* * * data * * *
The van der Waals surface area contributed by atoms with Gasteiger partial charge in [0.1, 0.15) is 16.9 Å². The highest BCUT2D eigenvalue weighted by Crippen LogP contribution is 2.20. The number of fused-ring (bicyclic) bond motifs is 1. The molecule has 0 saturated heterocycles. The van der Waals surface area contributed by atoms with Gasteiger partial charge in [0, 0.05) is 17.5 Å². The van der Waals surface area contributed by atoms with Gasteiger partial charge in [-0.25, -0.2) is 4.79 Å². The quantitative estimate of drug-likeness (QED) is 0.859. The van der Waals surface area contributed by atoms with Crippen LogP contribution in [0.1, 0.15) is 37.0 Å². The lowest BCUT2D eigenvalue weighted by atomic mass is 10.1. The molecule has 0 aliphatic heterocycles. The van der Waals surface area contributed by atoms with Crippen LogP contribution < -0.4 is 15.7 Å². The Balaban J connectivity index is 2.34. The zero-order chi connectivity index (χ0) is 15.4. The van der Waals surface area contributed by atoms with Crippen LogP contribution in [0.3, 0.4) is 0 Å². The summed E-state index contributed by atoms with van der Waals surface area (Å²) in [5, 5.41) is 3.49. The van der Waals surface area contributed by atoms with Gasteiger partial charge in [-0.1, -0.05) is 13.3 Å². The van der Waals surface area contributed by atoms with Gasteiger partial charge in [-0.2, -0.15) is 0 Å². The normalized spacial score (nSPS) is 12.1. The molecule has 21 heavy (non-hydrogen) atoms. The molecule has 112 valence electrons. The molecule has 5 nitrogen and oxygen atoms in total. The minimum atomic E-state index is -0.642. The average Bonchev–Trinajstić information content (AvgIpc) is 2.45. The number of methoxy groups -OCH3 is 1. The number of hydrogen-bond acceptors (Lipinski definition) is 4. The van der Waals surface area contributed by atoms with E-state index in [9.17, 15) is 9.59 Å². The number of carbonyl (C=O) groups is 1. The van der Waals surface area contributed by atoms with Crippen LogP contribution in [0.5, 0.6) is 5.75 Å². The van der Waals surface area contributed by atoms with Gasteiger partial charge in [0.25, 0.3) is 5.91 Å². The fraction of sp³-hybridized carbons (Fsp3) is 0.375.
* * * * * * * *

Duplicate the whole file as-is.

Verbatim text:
The van der Waals surface area contributed by atoms with Gasteiger partial charge in [0.1, 0.15) is 16.9 Å². The highest BCUT2D eigenvalue weighted by Crippen LogP contribution is 2.20. The number of fused-ring (bicyclic) bond motifs is 1. The molecule has 0 saturated heterocycles. The van der Waals surface area contributed by atoms with Gasteiger partial charge in [0, 0.05) is 17.5 Å². The van der Waals surface area contributed by atoms with Gasteiger partial charge in [-0.25, -0.2) is 4.79 Å². The quantitative estimate of drug-likeness (QED) is 0.859. The van der Waals surface area contributed by atoms with Crippen LogP contribution in [0.1, 0.15) is 37.0 Å². The lowest BCUT2D eigenvalue weighted by atomic mass is 10.1. The molecule has 0 aliphatic heterocycles. The van der Waals surface area contributed by atoms with Crippen LogP contribution < -0.4 is 15.7 Å². The Balaban J connectivity index is 2.34. The zero-order chi connectivity index (χ0) is 15.4. The van der Waals surface area contributed by atoms with Crippen LogP contribution in [0.3, 0.4) is 0 Å². The summed E-state index contributed by atoms with van der Waals surface area (Å²) in [5, 5.41) is 3.49. The van der Waals surface area contributed by atoms with Gasteiger partial charge in [-0.1, -0.05) is 13.3 Å². The van der Waals surface area contributed by atoms with Gasteiger partial charge in [-0.2, -0.15) is 0 Å². The normalized spacial score (nSPS) is 12.1. The molecule has 21 heavy (non-hydrogen) atoms. The molecule has 112 valence electrons. The molecule has 5 nitrogen and oxygen atoms in total. The minimum atomic E-state index is -0.642. The average Bonchev–Trinajstić information content (AvgIpc) is 2.45. The number of methoxy groups -OCH3 is 1. The number of hydrogen-bond acceptors (Lipinski definition) is 4. The van der Waals surface area contributed by atoms with E-state index in [9.17, 15) is 9.59 Å². The number of carbonyl (C=O) groups is 1. The van der Waals surface area contributed by atoms with Crippen LogP contribution in [0.5, 0.6) is 5.75 Å². The van der Waals surface area contributed by atoms with Gasteiger partial charge in [0.25, 0.3) is 5.91 Å². The fraction of sp³-hybridized carbons (Fsp3) is 0.375.